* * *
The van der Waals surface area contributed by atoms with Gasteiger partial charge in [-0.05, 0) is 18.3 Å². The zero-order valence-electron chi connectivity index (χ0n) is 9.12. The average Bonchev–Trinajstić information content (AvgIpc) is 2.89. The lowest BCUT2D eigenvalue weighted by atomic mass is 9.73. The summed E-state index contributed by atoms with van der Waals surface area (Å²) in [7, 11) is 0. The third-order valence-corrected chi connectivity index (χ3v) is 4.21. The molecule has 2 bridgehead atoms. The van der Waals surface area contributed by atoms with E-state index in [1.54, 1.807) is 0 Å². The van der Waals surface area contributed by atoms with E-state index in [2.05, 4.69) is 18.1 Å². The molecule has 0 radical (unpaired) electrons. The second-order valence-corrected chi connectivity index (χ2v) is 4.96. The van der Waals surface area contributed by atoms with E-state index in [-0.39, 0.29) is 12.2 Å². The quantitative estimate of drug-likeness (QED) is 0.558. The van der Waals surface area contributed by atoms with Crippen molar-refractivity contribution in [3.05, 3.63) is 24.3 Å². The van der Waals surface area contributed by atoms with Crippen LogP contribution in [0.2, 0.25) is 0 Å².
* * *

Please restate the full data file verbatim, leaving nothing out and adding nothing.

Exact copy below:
The van der Waals surface area contributed by atoms with Gasteiger partial charge in [-0.05, 0) is 18.3 Å². The zero-order valence-electron chi connectivity index (χ0n) is 9.12. The average Bonchev–Trinajstić information content (AvgIpc) is 2.89. The lowest BCUT2D eigenvalue weighted by atomic mass is 9.73. The summed E-state index contributed by atoms with van der Waals surface area (Å²) in [7, 11) is 0. The third-order valence-corrected chi connectivity index (χ3v) is 4.21. The molecule has 2 bridgehead atoms. The van der Waals surface area contributed by atoms with E-state index in [1.54, 1.807) is 0 Å². The van der Waals surface area contributed by atoms with E-state index in [2.05, 4.69) is 18.1 Å². The molecule has 0 radical (unpaired) electrons. The second-order valence-corrected chi connectivity index (χ2v) is 4.96. The van der Waals surface area contributed by atoms with E-state index in [-0.39, 0.29) is 12.2 Å². The quantitative estimate of drug-likeness (QED) is 0.558. The van der Waals surface area contributed by atoms with Crippen molar-refractivity contribution in [3.05, 3.63) is 24.3 Å². The van der Waals surface area contributed by atoms with Crippen LogP contribution in [0.2, 0.25) is 0 Å².